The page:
Dublin: For me, it was waiting until I was older. My pet human, Susie, said we didn’t start right away due to the COVID pandemic, and I was a puppy. I think waiting made it easier for both of us when we started training.
CB: However, some dogs like my brother, Fido, who is at home right now, started when he was 9 weeks old. He started out by doing visits at the hospital and was really good at interacting with all the humans. When he got older though, he started becoming a little wild, and he just wants to party if there were other dogs in the room, even if it is only me and he sees me every day at home.
Pearl: Like CB said, our relationship with our handler is the most important thing. We have to know not to go running down a hallway after food or lunge at someone. For the therapy dog certification, we are observed in different environments. Marijke also tested me in different situations outside of the certification to see how I would react when startled. We visited her mom in assisted living so I could get used to wheelchairs and medical equipment too. We want to be prepared.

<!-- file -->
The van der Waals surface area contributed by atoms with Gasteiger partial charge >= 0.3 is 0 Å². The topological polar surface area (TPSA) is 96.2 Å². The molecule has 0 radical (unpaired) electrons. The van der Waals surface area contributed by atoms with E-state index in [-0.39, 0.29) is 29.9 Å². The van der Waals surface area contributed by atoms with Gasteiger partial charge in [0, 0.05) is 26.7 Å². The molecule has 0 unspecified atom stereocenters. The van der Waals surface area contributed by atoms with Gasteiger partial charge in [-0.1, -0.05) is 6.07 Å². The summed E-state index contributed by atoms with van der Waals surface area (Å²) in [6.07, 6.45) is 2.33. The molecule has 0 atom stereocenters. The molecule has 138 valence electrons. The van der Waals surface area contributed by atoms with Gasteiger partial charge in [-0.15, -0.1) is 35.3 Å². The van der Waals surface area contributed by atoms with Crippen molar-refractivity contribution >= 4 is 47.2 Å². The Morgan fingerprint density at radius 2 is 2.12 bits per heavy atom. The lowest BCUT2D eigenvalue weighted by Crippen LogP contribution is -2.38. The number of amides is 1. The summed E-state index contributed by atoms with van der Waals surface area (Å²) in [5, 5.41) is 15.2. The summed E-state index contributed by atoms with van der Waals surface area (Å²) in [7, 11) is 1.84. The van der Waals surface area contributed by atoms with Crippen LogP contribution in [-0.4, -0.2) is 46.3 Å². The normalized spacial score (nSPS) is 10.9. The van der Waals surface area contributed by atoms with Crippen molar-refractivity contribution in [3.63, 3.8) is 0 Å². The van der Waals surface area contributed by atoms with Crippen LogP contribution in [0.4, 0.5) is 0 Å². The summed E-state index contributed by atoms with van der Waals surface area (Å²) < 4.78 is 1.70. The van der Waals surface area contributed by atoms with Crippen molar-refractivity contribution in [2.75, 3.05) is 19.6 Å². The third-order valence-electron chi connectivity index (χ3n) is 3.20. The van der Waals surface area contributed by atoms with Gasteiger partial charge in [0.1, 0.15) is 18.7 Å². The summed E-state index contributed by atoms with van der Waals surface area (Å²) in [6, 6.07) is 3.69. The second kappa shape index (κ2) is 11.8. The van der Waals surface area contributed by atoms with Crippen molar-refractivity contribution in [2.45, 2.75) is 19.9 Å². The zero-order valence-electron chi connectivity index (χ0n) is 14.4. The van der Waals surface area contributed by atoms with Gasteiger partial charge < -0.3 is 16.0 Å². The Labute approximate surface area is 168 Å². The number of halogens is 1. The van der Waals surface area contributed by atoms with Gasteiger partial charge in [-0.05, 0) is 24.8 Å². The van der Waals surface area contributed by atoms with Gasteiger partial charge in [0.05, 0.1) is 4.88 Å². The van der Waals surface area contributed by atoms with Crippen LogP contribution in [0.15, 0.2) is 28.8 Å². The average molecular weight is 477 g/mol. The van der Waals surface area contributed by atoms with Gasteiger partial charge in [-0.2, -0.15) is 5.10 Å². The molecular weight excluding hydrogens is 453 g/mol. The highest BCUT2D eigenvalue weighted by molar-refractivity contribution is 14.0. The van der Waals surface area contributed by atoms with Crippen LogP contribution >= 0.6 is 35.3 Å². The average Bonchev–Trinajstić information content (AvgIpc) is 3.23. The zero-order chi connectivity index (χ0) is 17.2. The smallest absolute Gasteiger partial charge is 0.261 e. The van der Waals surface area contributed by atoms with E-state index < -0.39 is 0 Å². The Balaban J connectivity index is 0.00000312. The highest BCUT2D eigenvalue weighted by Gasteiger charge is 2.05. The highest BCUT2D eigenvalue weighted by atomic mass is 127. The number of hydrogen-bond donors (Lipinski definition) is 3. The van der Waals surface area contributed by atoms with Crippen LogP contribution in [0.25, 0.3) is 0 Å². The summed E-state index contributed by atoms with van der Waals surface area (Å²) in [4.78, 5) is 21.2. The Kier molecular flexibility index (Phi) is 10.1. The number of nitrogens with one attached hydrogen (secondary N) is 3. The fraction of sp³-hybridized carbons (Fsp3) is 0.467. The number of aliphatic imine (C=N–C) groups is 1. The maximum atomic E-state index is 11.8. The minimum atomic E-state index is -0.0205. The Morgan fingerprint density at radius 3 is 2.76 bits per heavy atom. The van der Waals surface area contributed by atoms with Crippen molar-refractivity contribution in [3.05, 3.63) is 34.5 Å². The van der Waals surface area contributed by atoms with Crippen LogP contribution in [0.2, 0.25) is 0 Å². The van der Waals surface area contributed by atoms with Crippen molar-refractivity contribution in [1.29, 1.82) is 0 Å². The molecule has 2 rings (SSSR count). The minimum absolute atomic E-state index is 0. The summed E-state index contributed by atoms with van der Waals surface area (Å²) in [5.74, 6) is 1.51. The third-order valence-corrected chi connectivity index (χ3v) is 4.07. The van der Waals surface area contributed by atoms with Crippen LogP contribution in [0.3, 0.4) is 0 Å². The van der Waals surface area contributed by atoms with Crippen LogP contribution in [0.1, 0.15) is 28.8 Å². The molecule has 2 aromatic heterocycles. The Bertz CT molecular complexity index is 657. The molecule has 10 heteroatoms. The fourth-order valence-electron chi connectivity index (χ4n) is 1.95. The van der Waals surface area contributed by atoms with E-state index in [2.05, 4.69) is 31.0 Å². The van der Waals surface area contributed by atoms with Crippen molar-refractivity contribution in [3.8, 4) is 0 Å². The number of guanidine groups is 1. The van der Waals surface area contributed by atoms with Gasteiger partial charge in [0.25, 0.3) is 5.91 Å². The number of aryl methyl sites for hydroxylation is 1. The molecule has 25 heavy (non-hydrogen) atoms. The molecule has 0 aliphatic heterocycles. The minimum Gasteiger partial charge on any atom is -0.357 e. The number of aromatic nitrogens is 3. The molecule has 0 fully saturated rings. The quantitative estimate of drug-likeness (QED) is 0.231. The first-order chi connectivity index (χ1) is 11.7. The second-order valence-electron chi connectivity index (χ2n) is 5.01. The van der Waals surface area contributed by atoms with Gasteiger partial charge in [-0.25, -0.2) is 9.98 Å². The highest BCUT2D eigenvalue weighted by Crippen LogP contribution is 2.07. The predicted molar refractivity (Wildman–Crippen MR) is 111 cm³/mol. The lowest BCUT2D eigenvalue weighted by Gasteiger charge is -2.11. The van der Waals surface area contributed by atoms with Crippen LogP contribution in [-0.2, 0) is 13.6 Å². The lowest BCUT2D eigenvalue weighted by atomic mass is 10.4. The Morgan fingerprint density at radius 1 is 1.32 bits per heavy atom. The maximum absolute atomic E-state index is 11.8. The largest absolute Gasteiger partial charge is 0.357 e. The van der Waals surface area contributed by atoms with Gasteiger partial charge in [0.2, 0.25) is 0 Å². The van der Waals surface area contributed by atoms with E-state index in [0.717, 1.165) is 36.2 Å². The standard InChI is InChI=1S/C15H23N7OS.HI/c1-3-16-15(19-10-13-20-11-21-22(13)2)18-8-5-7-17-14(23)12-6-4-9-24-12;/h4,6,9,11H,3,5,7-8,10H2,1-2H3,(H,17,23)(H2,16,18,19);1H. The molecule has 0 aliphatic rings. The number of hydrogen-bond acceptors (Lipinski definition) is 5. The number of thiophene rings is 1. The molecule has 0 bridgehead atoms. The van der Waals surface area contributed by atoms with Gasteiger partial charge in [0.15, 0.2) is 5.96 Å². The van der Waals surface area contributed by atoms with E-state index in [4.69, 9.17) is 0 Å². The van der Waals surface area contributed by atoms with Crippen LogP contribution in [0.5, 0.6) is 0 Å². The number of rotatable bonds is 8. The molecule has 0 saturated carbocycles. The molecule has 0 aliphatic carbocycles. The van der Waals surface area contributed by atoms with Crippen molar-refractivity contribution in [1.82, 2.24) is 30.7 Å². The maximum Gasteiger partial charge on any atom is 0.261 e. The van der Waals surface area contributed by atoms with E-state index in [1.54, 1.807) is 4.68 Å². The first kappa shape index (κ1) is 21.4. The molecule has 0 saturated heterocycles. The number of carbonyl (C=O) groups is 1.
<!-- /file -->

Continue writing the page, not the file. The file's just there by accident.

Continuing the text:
Have you or any other dogs alongside you struggled to become a therapy dog or struggle in the field?
CB: Yes, sometimes we struggle as dogs to succeed in the therapy field, but we are never alone in this journey because of the great support from our handlers. Although we may struggle at times, we have our handlers to look up to for guidance in becoming therapy dogs. We rely on them to make sure we are in a safe environment as we work together as a team to become certified.
Have you or your pet human experienced any mistakes in your visits?
CB: I personally have not had any mistakes happen while working for College Dogs, and my Laurie, she has been a handler for awhile and since she started the organization in 2010 there haven’t been any incidents. There are rules we follow that help prevent accidents from happening, like we aren’t allowed to play with toys during visits so we don’t get too rowdy or potentially cause something bad to happen. We also calm each other down. I always lay down on the ground and the calmness spreads to my fellow college dogs too.